calcium/calmodulin dependent serine protein kinase
The CASK gene provides instructions for making a protein called calcium/calmodulin-dependent serine protein kinase (CASK). The CASK protein is primarily found in nerve cells (neurons) in the brain, where it helps control the activity (expression) of other genes that are involved in brain development. It also helps regulate the movement of chemicals called neurotransmitters and of charged atoms (ions), which are necessary for signaling between neurons. Research suggests that the CASK protein may also interact with the protein produced from another gene, FRMD7, to promote development of the nerves that control eye movement (the oculomotor neural network).
More than 35 CASK gene mutations have been identified in people with CASK-related intellectual disability. This disorder affects brain development and has two main forms: a severe form called microcephaly with pontine and cerebellar hypoplasia (MICPCH), and a milder form called X-linked intellectual disability (XL-ID) with or without nystagmus.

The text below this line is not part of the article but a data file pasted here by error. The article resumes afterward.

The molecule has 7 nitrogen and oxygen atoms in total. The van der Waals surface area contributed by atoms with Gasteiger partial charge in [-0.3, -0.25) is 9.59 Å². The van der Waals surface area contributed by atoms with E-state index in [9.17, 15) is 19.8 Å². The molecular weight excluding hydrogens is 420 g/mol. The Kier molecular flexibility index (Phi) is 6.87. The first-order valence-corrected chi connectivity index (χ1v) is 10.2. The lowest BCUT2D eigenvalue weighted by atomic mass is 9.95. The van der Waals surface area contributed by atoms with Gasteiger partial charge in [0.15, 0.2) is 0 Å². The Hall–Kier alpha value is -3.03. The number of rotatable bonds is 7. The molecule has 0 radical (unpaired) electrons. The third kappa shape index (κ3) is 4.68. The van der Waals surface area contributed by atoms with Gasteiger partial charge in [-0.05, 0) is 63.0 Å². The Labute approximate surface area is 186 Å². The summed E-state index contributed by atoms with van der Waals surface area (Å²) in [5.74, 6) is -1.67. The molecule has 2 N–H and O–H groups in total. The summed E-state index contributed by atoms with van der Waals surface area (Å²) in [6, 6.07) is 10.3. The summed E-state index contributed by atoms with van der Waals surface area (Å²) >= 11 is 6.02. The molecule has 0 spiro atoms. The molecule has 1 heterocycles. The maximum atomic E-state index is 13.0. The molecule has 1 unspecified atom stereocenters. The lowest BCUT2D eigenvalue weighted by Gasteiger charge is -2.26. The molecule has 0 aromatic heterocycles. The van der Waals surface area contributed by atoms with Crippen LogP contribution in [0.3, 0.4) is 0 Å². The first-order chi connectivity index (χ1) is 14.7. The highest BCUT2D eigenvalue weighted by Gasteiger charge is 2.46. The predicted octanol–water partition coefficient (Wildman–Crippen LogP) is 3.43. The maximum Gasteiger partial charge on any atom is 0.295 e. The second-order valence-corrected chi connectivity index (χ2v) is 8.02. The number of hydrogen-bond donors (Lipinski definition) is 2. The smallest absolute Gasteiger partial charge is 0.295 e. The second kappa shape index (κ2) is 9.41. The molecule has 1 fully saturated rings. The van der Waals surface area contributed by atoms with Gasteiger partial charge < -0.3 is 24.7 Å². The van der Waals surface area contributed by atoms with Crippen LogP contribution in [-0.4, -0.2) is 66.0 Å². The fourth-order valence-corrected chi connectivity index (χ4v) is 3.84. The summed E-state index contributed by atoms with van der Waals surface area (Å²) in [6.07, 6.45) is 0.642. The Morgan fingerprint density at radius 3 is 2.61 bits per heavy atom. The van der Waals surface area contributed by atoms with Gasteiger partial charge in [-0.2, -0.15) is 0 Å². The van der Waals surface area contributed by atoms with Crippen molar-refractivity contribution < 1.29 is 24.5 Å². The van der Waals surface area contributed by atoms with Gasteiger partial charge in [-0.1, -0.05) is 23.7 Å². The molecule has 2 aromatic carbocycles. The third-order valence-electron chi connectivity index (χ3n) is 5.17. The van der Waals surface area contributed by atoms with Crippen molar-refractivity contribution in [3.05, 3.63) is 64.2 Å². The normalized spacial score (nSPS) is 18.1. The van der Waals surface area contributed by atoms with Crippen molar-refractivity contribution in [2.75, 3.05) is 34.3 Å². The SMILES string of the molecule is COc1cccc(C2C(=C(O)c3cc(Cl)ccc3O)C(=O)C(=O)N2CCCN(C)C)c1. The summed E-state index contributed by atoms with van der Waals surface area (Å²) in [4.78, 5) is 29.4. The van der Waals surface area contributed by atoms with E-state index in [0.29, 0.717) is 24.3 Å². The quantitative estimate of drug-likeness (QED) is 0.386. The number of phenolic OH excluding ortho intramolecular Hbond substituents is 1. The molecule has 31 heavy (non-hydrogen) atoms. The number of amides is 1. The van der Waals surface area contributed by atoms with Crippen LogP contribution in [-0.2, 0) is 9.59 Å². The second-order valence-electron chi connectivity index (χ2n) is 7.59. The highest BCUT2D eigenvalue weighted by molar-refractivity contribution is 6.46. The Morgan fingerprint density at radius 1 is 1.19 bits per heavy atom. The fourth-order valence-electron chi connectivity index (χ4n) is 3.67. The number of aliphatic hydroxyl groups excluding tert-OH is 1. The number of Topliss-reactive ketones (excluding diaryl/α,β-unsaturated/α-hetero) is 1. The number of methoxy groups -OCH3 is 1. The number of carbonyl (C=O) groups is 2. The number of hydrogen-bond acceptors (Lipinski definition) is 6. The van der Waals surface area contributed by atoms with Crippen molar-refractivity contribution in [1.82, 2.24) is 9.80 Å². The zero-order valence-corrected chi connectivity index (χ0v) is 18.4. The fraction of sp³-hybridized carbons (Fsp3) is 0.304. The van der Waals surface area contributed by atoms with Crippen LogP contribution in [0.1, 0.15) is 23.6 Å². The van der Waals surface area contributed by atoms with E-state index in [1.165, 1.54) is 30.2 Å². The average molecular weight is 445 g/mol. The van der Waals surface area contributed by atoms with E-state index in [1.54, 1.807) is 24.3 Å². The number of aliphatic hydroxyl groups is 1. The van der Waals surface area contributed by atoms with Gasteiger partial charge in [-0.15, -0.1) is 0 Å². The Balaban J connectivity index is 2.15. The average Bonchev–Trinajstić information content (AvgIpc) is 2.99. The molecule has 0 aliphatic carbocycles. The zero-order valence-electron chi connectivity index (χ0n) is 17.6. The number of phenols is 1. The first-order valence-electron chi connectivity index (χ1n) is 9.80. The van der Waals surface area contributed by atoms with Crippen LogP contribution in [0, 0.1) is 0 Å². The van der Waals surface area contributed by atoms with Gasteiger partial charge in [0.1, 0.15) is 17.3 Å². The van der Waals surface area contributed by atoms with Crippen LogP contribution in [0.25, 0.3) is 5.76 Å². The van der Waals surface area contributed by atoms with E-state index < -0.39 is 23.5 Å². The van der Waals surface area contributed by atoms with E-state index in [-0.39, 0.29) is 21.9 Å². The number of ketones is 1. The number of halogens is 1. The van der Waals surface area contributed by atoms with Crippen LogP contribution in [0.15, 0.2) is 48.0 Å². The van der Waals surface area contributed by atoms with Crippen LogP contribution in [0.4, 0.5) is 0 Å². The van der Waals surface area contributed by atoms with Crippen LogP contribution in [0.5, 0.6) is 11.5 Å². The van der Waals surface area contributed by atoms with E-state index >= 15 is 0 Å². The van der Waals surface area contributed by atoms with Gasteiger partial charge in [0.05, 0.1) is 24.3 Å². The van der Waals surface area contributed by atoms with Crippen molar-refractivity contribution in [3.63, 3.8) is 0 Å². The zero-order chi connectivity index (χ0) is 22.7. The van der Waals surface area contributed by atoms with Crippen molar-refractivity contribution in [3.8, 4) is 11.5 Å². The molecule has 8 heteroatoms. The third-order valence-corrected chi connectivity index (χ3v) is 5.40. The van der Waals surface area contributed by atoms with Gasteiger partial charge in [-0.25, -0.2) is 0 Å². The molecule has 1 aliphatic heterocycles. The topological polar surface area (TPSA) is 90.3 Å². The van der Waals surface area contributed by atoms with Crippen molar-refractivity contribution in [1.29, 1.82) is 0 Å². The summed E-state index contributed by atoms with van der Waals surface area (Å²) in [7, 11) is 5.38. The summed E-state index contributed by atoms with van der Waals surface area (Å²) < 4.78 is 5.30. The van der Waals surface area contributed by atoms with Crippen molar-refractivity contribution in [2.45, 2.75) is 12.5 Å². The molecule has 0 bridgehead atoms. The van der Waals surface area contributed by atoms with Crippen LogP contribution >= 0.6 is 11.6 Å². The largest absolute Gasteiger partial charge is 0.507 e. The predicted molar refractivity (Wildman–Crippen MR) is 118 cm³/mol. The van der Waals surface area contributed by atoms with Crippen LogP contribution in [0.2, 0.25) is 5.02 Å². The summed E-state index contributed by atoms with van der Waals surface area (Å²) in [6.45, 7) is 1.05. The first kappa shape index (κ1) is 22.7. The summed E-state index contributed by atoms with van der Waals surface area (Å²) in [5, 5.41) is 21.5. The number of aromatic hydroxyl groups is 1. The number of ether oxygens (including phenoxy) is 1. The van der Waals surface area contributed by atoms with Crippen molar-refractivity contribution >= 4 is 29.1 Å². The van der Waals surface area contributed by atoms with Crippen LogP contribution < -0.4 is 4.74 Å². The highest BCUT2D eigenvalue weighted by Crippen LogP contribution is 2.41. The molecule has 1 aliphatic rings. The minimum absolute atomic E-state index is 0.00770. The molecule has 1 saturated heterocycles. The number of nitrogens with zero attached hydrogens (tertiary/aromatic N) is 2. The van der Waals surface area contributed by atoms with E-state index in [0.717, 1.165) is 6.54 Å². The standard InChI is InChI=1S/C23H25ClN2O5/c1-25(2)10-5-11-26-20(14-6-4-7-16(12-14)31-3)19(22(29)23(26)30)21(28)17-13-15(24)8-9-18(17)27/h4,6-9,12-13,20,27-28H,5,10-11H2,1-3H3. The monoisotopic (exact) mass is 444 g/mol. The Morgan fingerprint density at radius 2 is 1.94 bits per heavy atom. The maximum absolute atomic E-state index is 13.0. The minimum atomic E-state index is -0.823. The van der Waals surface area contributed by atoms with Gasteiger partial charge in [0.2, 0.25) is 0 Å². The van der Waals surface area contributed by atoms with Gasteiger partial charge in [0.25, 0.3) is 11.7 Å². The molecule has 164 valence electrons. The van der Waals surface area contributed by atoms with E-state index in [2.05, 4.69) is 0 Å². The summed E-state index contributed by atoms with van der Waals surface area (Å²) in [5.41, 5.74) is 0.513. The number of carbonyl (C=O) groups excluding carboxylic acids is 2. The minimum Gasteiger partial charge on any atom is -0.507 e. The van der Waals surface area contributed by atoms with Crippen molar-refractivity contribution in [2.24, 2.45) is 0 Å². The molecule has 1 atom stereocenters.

The mutations that cause CASK-related intellectual disability affect the role of the CASK protein in brain development and function. MICPCH is caused by mutations that eliminate CASK function, while mutations that impair the function of this protein cause XL-ID with or without nystagmus. Nystagmus refers to rapid, involuntary back-and-forth eye movements. Affected individuals with nystagmus may have CASK gene mutations that disrupt the interaction between the CASK protein and the protein produced from the FRMD7 gene, leading to problems with the development of the oculomotor neural network and resulting in abnormal eye movements.
Genetics Home Reference provides information about FG syndrome.
- calcium/calmodulin-dependent serine protein kinase (MAGUK family)
- protein lin-2 homolog